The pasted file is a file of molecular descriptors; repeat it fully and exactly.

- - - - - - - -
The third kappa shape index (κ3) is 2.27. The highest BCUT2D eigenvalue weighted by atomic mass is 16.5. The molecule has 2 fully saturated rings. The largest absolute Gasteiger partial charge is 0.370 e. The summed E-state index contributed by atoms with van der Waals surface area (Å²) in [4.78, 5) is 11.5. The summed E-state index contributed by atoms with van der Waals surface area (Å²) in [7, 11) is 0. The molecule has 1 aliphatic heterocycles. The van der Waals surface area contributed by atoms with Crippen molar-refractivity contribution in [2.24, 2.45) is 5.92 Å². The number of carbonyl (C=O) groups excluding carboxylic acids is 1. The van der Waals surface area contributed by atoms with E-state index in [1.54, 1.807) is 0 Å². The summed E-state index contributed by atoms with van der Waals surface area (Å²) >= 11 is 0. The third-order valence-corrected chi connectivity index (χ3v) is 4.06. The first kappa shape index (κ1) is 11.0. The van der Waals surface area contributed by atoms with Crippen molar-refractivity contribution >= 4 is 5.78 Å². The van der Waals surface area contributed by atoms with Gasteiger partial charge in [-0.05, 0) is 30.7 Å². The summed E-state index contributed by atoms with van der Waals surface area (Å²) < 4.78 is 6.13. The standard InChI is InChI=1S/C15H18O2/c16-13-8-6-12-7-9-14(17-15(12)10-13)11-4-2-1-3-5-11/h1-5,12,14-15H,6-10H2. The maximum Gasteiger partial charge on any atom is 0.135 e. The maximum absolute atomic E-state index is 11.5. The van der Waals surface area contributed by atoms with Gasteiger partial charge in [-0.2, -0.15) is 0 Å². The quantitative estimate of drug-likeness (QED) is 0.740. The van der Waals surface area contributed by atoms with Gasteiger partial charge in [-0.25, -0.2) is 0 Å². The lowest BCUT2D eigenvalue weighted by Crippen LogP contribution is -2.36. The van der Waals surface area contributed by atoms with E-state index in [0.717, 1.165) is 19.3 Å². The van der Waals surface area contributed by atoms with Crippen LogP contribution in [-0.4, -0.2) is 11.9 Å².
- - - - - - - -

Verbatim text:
The third kappa shape index (κ3) is 2.27. The highest BCUT2D eigenvalue weighted by atomic mass is 16.5. The molecule has 2 fully saturated rings. The largest absolute Gasteiger partial charge is 0.370 e. The summed E-state index contributed by atoms with van der Waals surface area (Å²) in [4.78, 5) is 11.5. The summed E-state index contributed by atoms with van der Waals surface area (Å²) in [7, 11) is 0. The molecule has 1 aliphatic heterocycles. The van der Waals surface area contributed by atoms with Crippen molar-refractivity contribution in [2.24, 2.45) is 5.92 Å². The number of carbonyl (C=O) groups excluding carboxylic acids is 1. The van der Waals surface area contributed by atoms with E-state index in [1.54, 1.807) is 0 Å². The summed E-state index contributed by atoms with van der Waals surface area (Å²) >= 11 is 0. The third-order valence-corrected chi connectivity index (χ3v) is 4.06. The first kappa shape index (κ1) is 11.0. The van der Waals surface area contributed by atoms with Crippen molar-refractivity contribution >= 4 is 5.78 Å². The van der Waals surface area contributed by atoms with Gasteiger partial charge in [-0.05, 0) is 30.7 Å². The summed E-state index contributed by atoms with van der Waals surface area (Å²) < 4.78 is 6.13. The standard InChI is InChI=1S/C15H18O2/c16-13-8-6-12-7-9-14(17-15(12)10-13)11-4-2-1-3-5-11/h1-5,12,14-15H,6-10H2. The maximum Gasteiger partial charge on any atom is 0.135 e. The maximum absolute atomic E-state index is 11.5. The van der Waals surface area contributed by atoms with Gasteiger partial charge in [-0.2, -0.15) is 0 Å². The quantitative estimate of drug-likeness (QED) is 0.740. The van der Waals surface area contributed by atoms with Gasteiger partial charge in [-0.25, -0.2) is 0 Å². The lowest BCUT2D eigenvalue weighted by Crippen LogP contribution is -2.36. The van der Waals surface area contributed by atoms with E-state index in [0.717, 1.165) is 19.3 Å². The van der Waals surface area contributed by atoms with Crippen LogP contribution in [-0.4, -0.2) is 11.9 Å².